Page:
Determining if you are eligible for unemployment can be confusing. While there are federal rules, requirements also vary from state to state. Be sure to visit your state's official unemployment website for any additional information and clarification.
Head over to this page for state-specific information!
You typically qualify for unemployment benefits if:
- You find yourself unemployed due to circumstances that were not your own fault.
- You meet your state’s requirements for a “base period.” This means you have to have earned or worked a certain amount within a state-specified timeframe.
ATTENTION: Due to COVID-19 and passage of The CARES Act, the federal government has changed some guidelines to allow states to pay benefits to people that previously would not have qualified.
Workers are now eligible in the following cases:
- If an employer ceases operations, an employee can apply if they are prevented from working.
- If an individual is quarantined with the intention of returning to work at the end of quarantine.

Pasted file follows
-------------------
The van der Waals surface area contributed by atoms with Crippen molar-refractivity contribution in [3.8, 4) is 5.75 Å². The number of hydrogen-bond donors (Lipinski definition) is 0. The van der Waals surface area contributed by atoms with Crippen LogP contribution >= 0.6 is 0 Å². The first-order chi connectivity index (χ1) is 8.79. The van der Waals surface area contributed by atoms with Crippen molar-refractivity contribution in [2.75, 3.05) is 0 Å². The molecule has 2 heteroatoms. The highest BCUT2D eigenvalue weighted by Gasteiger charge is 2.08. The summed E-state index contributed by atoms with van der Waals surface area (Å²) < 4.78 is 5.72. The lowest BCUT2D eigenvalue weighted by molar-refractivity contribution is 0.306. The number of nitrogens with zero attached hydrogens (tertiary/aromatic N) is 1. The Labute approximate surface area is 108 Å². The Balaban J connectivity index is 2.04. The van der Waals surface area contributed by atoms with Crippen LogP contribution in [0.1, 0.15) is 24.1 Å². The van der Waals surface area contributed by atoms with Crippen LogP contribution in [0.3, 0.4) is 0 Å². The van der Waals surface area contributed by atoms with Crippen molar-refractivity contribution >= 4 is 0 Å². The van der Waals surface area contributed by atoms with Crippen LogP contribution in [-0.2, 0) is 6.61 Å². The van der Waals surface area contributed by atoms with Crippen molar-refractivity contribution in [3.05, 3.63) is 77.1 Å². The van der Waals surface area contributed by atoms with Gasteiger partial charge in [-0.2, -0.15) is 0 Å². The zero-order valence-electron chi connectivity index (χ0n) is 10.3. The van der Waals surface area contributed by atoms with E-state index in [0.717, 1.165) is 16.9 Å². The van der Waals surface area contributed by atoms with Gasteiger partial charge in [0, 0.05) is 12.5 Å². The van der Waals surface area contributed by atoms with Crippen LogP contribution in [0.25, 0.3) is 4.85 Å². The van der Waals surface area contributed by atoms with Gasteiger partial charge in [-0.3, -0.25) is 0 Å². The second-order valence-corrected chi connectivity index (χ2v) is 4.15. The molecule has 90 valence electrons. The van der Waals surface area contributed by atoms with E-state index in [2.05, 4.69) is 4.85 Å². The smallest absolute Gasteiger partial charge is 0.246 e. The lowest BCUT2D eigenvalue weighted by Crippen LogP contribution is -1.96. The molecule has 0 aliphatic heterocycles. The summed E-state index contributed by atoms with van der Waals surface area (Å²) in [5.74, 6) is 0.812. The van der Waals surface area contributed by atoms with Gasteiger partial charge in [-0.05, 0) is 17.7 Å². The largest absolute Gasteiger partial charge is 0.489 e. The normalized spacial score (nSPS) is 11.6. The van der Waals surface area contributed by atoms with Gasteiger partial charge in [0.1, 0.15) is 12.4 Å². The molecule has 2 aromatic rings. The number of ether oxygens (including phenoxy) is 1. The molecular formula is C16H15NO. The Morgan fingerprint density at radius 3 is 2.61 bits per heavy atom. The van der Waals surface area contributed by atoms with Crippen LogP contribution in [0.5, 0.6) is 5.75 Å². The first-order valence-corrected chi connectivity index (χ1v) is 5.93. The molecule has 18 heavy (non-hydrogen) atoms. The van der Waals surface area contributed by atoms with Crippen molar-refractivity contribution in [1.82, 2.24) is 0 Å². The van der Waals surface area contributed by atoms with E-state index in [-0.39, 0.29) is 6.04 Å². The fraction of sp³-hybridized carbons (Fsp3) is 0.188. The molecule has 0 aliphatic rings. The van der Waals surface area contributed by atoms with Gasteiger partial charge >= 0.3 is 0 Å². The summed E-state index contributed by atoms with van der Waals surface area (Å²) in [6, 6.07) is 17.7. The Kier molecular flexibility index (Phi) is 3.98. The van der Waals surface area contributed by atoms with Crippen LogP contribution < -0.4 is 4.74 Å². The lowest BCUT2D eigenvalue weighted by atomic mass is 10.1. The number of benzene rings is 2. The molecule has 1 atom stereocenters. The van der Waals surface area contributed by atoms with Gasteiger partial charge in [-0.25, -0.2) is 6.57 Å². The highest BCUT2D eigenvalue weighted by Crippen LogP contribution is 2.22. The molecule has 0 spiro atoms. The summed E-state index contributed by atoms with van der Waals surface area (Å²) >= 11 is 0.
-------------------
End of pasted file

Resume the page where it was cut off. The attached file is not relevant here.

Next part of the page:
- If an individual leaves employment to avoid exposure or to care for a family member.
And the following types of workers are now eligible:
- Self-employed workers
- 1099 independent contractors and gig workers
- Workers with a limited work history – meaning, those who may not have fulfilled the “base period” requirements
NOTE: The federal CARES Act also increases the weekly payment for all unemployed workers, and extends the length of time they can receive benefits. You can now get an additional $600 per week for up to six months. And if you are currently receiving benefits from your state, they can be extended for an additional 13 weeks.
What barriers are you facing with unemployment?